Real-life teleportation will never come
close to the teleportation of fiction, but instantly sending single quantum
particles like photons from one place to another has been proved possible
in laboratory experiments.
The ability promises to extend the reach of quantum cryptography,
which offers potentially perfect security.
Researchers from the University of Geneva have moved quantum teleportation
a step forward by instantly transporting qubits -- photons whose properties
can represent a 1 or a 0 -- over six kilometers of optical fiber.
The light pulses that transport information over today's long
distance optical fibers are each made up of billions of photons and the
signals are able to travel long distances only because the pulses are
Quantum cryptography signals cannot be refreshed because copying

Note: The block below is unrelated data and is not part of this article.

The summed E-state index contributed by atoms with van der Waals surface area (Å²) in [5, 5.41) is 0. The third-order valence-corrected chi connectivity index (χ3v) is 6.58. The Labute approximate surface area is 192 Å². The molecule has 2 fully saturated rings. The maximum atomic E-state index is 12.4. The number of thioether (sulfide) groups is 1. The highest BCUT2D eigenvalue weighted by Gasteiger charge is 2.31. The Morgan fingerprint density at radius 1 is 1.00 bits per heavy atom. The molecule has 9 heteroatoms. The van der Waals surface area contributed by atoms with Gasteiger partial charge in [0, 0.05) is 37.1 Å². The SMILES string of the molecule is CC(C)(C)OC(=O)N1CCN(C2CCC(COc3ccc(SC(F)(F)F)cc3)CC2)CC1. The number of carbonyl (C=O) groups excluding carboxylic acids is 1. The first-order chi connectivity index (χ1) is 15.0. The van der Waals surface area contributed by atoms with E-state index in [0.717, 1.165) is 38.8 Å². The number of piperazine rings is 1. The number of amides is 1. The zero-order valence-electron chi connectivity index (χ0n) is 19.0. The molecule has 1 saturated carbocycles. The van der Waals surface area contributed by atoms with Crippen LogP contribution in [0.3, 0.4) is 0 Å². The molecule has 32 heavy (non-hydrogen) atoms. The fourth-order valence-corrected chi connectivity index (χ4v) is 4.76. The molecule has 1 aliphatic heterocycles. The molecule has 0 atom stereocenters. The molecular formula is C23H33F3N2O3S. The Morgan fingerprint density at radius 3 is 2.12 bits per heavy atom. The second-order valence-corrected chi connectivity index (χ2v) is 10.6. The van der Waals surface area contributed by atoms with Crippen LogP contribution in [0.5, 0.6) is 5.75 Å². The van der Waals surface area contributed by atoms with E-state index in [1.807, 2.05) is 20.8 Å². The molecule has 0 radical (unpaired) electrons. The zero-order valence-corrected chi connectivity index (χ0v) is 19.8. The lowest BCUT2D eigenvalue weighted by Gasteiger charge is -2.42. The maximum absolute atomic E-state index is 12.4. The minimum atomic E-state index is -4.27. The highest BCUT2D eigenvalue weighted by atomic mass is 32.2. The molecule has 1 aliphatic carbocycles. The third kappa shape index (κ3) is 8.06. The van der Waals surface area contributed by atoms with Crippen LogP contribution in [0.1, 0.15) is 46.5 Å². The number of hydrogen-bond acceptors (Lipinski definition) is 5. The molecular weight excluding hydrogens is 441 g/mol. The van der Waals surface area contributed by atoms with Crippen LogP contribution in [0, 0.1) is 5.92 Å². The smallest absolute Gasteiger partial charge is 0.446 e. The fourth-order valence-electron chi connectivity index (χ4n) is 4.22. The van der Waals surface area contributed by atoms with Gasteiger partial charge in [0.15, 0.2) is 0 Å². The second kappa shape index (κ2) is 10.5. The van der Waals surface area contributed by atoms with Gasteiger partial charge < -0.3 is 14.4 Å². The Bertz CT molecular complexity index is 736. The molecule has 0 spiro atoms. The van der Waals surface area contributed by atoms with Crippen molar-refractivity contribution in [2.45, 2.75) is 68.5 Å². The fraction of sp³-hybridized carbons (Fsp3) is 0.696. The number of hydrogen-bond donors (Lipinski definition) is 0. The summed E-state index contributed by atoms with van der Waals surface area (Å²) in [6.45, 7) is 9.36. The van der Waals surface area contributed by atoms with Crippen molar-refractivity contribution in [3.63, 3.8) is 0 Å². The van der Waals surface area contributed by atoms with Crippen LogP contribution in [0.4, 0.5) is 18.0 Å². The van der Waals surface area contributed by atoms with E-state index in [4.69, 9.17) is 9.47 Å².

them destroys the information they carry. Teleportation is akin to a fax
machine for quantum particles. A pair of photons are entangled, or linked
so that their properties remain in lockstep, and one of the pair is sent
to the receiver. The particle to be transported is brought into contact
with the sender's half of the pair, which destroys the original particle
but in the process turns the receiver's half of the pair into an exact
The quantum relay could span several hundred kilometers. Longer
distances would require quantum repeaters, which require quantum memory.
Researchers are still figuring out how to make quantum memory.
It is too soon to say when quantum relays could be used practically,
according to the researchers. The work appeared in the January 29, 2004
issue of Physical Review Letters.
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